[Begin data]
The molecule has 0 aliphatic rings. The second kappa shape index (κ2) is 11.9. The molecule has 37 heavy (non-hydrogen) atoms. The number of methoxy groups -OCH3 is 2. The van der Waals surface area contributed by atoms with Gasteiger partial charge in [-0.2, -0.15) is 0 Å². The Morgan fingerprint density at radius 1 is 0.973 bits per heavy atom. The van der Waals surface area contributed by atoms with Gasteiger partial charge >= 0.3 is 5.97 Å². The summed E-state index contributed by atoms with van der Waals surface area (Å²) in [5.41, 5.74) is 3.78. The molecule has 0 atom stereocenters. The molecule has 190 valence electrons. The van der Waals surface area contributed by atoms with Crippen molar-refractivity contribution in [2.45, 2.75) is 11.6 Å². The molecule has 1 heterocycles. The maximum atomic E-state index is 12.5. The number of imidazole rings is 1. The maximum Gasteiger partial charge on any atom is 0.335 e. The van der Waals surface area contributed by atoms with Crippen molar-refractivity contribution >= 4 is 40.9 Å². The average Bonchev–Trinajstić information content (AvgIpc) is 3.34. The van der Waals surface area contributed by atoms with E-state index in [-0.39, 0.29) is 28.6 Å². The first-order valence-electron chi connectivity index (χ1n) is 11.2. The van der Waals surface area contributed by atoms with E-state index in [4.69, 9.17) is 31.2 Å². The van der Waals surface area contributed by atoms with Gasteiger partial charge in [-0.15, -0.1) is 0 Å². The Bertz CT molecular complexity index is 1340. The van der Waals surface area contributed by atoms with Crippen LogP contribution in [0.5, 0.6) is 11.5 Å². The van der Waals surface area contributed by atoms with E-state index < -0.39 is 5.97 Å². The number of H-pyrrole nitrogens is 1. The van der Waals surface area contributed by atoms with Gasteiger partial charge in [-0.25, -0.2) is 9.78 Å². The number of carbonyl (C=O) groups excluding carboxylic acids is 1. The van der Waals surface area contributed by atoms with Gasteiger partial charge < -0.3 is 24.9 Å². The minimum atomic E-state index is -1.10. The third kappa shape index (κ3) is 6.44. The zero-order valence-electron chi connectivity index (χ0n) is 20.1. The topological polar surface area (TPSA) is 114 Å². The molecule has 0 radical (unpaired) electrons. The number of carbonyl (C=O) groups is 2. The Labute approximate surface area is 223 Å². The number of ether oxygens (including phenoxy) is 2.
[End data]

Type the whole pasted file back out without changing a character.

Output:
The molecule has 0 aliphatic rings. The second kappa shape index (κ2) is 11.9. The molecule has 37 heavy (non-hydrogen) atoms. The number of methoxy groups -OCH3 is 2. The van der Waals surface area contributed by atoms with Gasteiger partial charge in [-0.2, -0.15) is 0 Å². The Morgan fingerprint density at radius 1 is 0.973 bits per heavy atom. The van der Waals surface area contributed by atoms with Gasteiger partial charge >= 0.3 is 5.97 Å². The summed E-state index contributed by atoms with van der Waals surface area (Å²) in [5.41, 5.74) is 3.78. The molecule has 0 atom stereocenters. The molecule has 190 valence electrons. The van der Waals surface area contributed by atoms with Crippen molar-refractivity contribution in [2.45, 2.75) is 11.6 Å². The molecule has 1 heterocycles. The maximum atomic E-state index is 12.5. The number of imidazole rings is 1. The maximum Gasteiger partial charge on any atom is 0.335 e. The van der Waals surface area contributed by atoms with Crippen molar-refractivity contribution >= 4 is 40.9 Å². The average Bonchev–Trinajstić information content (AvgIpc) is 3.34. The van der Waals surface area contributed by atoms with E-state index in [-0.39, 0.29) is 28.6 Å². The first-order valence-electron chi connectivity index (χ1n) is 11.2. The van der Waals surface area contributed by atoms with E-state index in [4.69, 9.17) is 31.2 Å². The van der Waals surface area contributed by atoms with Gasteiger partial charge in [-0.15, -0.1) is 0 Å². The Bertz CT molecular complexity index is 1340. The van der Waals surface area contributed by atoms with Crippen LogP contribution in [0.5, 0.6) is 11.5 Å². The van der Waals surface area contributed by atoms with E-state index < -0.39 is 5.97 Å². The number of H-pyrrole nitrogens is 1. The van der Waals surface area contributed by atoms with Gasteiger partial charge in [-0.25, -0.2) is 9.78 Å². The number of carbonyl (C=O) groups excluding carboxylic acids is 1. The van der Waals surface area contributed by atoms with Gasteiger partial charge < -0.3 is 24.9 Å². The minimum atomic E-state index is -1.10. The third kappa shape index (κ3) is 6.44. The zero-order valence-electron chi connectivity index (χ0n) is 20.1. The topological polar surface area (TPSA) is 114 Å². The molecule has 0 radical (unpaired) electrons. The number of carbonyl (C=O) groups is 2. The Labute approximate surface area is 223 Å². The number of ether oxygens (including phenoxy) is 2.